Coaches may be familiar with and have been frustrated by young athletes not taking the opportunities to develop basic skills serious. These athletes are missing out on the opportunity to improve because they fail to grasp the concept of compounding.
A parable about compounding poses the question: would you rather receive $1 million today or have a penny today and double the amount every day for 30 days? Invariably most people choose to take the $1 million. They fail to calculate the long-term benefit of compounding the penny.
Typically the parable is used to demonstrate the rewards of financial investment but has relevance to skill investment in sport too. For sport the parable could be rephrased: would you rather have a championship today or improve a new skill today and double that improvement every day for 30 days?
While taking the $1 million or championship today may be appealing that outcome is finite and short-term. Choosing short-term outcomes shortchanges the opportunity for continued performance and additional outcomes.
Choosing the penny or basic skill today may not be as appealing for the short-term but by being patient with the process over the long-term can accomplish several fruitful outcomes.
Young athletes typically don’t grasp compounding because they don’t understand the steps required to improve from their current self to their ideal self. From experience they know their current capabilities and they know the image of the top performers representing the outcome they would like. Through lack of experience they don’t know the long-term path required to get from their current to their ideal self.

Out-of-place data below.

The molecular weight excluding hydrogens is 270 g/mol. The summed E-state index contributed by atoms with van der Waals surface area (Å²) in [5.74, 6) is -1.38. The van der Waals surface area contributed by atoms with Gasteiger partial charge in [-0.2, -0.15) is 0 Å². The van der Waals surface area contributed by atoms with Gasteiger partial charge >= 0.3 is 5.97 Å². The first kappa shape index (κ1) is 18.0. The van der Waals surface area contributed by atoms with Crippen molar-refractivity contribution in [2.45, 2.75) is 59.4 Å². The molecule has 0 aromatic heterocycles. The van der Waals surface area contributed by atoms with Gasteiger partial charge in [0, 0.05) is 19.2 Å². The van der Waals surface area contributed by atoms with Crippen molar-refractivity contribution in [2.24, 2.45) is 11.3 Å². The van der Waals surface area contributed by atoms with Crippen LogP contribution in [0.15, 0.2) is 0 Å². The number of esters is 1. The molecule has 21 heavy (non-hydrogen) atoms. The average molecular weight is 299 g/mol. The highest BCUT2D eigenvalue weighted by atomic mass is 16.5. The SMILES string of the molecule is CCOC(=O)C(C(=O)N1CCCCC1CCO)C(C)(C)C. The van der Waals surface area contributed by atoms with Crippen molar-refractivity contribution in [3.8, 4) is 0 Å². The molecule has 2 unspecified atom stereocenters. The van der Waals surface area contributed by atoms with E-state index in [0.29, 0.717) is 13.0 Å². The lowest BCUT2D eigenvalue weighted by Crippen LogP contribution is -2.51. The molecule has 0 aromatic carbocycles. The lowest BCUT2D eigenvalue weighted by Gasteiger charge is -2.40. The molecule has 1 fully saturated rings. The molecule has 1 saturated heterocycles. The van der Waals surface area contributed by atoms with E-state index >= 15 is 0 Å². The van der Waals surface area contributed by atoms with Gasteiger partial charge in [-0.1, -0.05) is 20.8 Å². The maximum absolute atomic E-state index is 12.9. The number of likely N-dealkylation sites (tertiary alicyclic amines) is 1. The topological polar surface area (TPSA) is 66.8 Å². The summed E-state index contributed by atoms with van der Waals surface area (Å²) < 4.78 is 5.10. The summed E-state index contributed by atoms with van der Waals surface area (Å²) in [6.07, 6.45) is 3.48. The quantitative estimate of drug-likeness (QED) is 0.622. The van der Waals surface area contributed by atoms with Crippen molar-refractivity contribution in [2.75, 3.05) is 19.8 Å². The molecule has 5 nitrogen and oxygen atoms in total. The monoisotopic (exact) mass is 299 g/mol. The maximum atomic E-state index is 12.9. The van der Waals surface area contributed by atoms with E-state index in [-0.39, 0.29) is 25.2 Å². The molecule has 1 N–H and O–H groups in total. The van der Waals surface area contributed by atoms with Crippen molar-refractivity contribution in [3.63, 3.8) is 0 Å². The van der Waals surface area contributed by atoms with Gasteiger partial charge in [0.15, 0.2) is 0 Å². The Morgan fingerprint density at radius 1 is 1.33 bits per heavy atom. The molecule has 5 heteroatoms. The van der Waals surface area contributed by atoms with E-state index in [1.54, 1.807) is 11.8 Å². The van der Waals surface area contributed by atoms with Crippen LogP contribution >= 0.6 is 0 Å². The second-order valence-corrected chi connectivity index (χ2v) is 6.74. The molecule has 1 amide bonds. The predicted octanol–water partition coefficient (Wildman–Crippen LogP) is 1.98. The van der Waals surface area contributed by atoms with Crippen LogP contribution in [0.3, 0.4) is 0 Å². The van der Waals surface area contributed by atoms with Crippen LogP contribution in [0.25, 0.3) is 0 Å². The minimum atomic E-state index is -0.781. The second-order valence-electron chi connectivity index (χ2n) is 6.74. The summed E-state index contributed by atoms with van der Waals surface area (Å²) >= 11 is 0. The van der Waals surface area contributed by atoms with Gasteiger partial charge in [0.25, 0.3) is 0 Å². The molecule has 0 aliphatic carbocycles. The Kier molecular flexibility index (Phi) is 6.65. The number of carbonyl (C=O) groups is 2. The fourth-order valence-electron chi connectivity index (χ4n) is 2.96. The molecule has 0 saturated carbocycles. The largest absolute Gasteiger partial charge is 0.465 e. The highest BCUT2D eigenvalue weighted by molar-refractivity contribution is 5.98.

Through lack of experience the young athletes don’t understand that every time top performers are presented with an opportunity to earn a new penny they take it. Top performers become and remain top performers because they have and will take advantage of every opportunity to earn and compound a new penny. Young athletes may feel that they have previously earned a penny for a skill and so slack off. By doing so they shortchange themselves on the daily, weekly, monthly, and yearly benefits of earning new pennies to compound.
The idea of compounding was presented to speed skating athletes I work with by Bryce Tully, Mental Performance Consultant with the Canadian Sport Centre Atlantic. His lesson was that athletes tend to think of outcome terms, but they operate best in process terms. Most of the athletes motivation and drive will come from proof of daily progress, which is the foundation of confidence.
To begin the process of compounding Bryce asked the athletes to identify one thing they would like to be better at by the end of one month. He had the athletes identify 3-4 simple activities that they could do per week that would contribute to improvement. The athletes then decided how many times per week they would perform those activities. The athletes chose a technical element to improve through activities that ranged from drills to video review performed 2-4 times per week. Weekly debriefings of the activities has assured a compounding effect by monitoring compliance and tweaking activities as required.
The interim results of the compounding exercise has so far garnered positive results. The athletes have embraced the exercise and chronic technical errors are diminishing, and so they are beginning to see the value of earning a penny.